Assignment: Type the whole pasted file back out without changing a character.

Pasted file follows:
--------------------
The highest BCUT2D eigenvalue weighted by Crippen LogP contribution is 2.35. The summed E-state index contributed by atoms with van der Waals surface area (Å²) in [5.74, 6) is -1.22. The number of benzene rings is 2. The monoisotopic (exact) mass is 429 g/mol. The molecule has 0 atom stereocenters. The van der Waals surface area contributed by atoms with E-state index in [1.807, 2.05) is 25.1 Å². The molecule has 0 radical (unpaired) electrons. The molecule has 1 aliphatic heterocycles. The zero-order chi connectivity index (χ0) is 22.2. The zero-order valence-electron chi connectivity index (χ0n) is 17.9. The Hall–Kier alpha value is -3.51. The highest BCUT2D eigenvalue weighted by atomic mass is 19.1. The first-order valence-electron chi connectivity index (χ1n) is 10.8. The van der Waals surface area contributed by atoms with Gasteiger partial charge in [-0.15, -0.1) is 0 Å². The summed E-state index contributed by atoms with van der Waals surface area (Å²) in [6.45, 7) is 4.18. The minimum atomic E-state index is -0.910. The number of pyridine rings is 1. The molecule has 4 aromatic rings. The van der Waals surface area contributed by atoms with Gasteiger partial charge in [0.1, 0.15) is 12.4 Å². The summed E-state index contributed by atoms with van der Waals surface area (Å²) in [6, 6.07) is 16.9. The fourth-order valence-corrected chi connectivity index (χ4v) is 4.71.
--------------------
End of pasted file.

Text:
The highest BCUT2D eigenvalue weighted by Crippen LogP contribution is 2.35. The summed E-state index contributed by atoms with van der Waals surface area (Å²) in [5.74, 6) is -1.22. The number of benzene rings is 2. The monoisotopic (exact) mass is 429 g/mol. The molecule has 0 atom stereocenters. The van der Waals surface area contributed by atoms with E-state index in [1.807, 2.05) is 25.1 Å². The molecule has 0 radical (unpaired) electrons. The molecule has 1 aliphatic heterocycles. The zero-order chi connectivity index (χ0) is 22.2. The zero-order valence-electron chi connectivity index (χ0n) is 17.9. The Hall–Kier alpha value is -3.51. The highest BCUT2D eigenvalue weighted by atomic mass is 19.1. The first-order valence-electron chi connectivity index (χ1n) is 10.8. The van der Waals surface area contributed by atoms with Gasteiger partial charge in [-0.15, -0.1) is 0 Å². The summed E-state index contributed by atoms with van der Waals surface area (Å²) in [6.45, 7) is 4.18. The minimum atomic E-state index is -0.910. The number of pyridine rings is 1. The molecule has 4 aromatic rings. The van der Waals surface area contributed by atoms with Gasteiger partial charge in [0.1, 0.15) is 12.4 Å². The summed E-state index contributed by atoms with van der Waals surface area (Å²) in [6, 6.07) is 16.9. The fourth-order valence-corrected chi connectivity index (χ4v) is 4.71.